The audit, tax and advisory firm says cryptocurrencies are a "maturing asset class" that can no longer be ignored.
Institutional adoption in cryptocurrencies appears to be picking up again, with KPMG in Canada announcing that it has added Bitcoin and Ether to its corporate treasury.
The audit, tax and advisory firm said this is the first time it has directly invested in digital assets — and it confirmed that carbon offsets are also being purchased to ensure the transaction is net zero and in line with its environmental, social and governance commitments.
KPMG Canada executive Benjie Thomas described cryptoassets as a "maturing asset class" that is increasingly becoming attractive to hedge funds, insurers and pension funds — and traditional financial institutions including banks are continuing to add support for cryptocurrencies. He added:
"This investment reflects our belief that institutional adoption of cryptoassets and blockchain technology will continue to grow and become a regular part of the asset mix."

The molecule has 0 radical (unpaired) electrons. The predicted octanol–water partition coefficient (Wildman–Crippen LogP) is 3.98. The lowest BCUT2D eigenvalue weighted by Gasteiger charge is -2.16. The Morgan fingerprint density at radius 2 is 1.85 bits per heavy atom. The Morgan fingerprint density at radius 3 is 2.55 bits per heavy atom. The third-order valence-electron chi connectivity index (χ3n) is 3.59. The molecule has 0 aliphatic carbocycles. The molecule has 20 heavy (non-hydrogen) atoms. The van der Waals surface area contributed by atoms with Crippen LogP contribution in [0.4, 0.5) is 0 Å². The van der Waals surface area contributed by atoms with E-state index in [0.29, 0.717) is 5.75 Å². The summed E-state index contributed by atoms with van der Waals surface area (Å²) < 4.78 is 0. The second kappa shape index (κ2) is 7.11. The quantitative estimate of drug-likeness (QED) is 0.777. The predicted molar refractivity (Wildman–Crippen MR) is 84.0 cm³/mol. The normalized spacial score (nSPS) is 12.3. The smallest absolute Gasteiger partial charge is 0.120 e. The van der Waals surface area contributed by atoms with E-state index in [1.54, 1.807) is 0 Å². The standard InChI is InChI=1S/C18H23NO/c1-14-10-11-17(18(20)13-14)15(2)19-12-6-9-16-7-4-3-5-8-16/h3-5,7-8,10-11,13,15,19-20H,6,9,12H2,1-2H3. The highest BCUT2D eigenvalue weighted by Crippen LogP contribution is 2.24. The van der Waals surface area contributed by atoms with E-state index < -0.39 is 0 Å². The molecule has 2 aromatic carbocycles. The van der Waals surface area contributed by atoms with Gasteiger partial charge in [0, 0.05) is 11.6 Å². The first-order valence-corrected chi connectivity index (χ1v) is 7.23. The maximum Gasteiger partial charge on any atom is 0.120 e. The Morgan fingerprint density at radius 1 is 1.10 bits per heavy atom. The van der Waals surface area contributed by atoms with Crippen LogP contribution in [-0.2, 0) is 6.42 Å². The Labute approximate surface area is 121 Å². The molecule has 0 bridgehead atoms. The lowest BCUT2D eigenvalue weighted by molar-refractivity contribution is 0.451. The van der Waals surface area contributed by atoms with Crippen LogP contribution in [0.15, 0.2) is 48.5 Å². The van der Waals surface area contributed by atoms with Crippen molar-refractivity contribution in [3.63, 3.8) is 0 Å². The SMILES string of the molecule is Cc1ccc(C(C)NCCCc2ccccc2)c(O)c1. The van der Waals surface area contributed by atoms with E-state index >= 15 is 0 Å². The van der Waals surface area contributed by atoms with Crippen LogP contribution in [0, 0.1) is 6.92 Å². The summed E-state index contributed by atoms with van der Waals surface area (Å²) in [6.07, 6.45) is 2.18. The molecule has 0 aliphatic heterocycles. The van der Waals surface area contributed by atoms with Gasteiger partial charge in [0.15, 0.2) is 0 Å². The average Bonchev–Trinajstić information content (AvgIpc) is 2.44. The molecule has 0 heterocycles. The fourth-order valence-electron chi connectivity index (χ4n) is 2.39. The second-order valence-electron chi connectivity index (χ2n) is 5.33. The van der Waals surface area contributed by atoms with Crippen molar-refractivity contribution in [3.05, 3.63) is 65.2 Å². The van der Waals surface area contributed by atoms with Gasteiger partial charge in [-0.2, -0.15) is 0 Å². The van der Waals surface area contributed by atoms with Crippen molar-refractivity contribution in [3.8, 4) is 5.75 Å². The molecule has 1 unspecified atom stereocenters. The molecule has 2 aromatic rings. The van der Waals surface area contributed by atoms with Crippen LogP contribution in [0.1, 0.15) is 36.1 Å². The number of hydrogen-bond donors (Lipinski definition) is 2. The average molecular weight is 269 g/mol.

A "rigorous risk assessment process" was performed before the transaction was completed to determine the "regulatory, reputational and custodial risk" associated with gaining exposure to digital assets — along with the tax and accounting implications.
KPMG Canada's advisory partner, Kareem Sadek, said the opportunity presented by cryptocurrencies "needs to be considered by financial services and institutional investors," adding:
"We've invested in a strong cryptoassets practice and we will continue to enhance and build on our capabilities across decentralized finance, non-fungible tokens and the metaverse to name a few. We expect to see a lot of growth in these areas in the years to come."
The acquisition was made using Gemini.
"Our investment allows us to share our journey, our experiences, our challenges with them so that we can help them navigate the cryptoasset world."
The stomach-churning volatility of cryptocurrencies has meant that many companies have been reluctant to take the plunge — even as inflation surges in major economies, eroding the value of flagship currencies including the U.S. dollar and the British pound.
The company has been encouraging others to follow its example, holding livestreams that enable businesses to learn more about how the asset class works.